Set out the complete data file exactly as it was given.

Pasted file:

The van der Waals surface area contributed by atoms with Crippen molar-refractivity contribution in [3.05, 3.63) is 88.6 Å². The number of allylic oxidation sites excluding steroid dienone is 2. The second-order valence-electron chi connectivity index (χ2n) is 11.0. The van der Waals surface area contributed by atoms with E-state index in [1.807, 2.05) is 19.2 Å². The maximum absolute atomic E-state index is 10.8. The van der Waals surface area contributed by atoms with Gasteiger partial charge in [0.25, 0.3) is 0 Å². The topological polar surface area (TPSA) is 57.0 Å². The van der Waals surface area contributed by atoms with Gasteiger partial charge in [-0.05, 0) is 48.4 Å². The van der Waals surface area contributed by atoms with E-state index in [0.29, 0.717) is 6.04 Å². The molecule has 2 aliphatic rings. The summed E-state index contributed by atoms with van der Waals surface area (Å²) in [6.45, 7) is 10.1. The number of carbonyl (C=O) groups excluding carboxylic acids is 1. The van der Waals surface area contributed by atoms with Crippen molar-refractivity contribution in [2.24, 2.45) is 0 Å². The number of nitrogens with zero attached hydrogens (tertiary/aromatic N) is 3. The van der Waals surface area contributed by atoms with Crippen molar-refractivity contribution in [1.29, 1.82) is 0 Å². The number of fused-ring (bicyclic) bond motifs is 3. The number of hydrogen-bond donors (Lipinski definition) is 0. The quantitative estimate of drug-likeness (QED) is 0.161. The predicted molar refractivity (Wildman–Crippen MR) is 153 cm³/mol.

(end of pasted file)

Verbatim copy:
The van der Waals surface area contributed by atoms with Crippen molar-refractivity contribution in [3.05, 3.63) is 88.6 Å². The number of allylic oxidation sites excluding steroid dienone is 2. The second-order valence-electron chi connectivity index (χ2n) is 11.0. The van der Waals surface area contributed by atoms with E-state index in [1.807, 2.05) is 19.2 Å². The maximum absolute atomic E-state index is 10.8. The van der Waals surface area contributed by atoms with Gasteiger partial charge in [0.25, 0.3) is 0 Å². The topological polar surface area (TPSA) is 57.0 Å². The van der Waals surface area contributed by atoms with Gasteiger partial charge in [-0.05, 0) is 48.4 Å². The van der Waals surface area contributed by atoms with E-state index in [0.29, 0.717) is 6.04 Å². The molecule has 2 aliphatic rings. The summed E-state index contributed by atoms with van der Waals surface area (Å²) in [6.45, 7) is 10.1. The number of carbonyl (C=O) groups excluding carboxylic acids is 1. The van der Waals surface area contributed by atoms with Crippen molar-refractivity contribution in [2.24, 2.45) is 0 Å². The number of nitrogens with zero attached hydrogens (tertiary/aromatic N) is 3. The van der Waals surface area contributed by atoms with Crippen molar-refractivity contribution in [1.29, 1.82) is 0 Å². The number of fused-ring (bicyclic) bond motifs is 3. The number of hydrogen-bond donors (Lipinski definition) is 0. The quantitative estimate of drug-likeness (QED) is 0.161. The predicted molar refractivity (Wildman–Crippen MR) is 153 cm³/mol.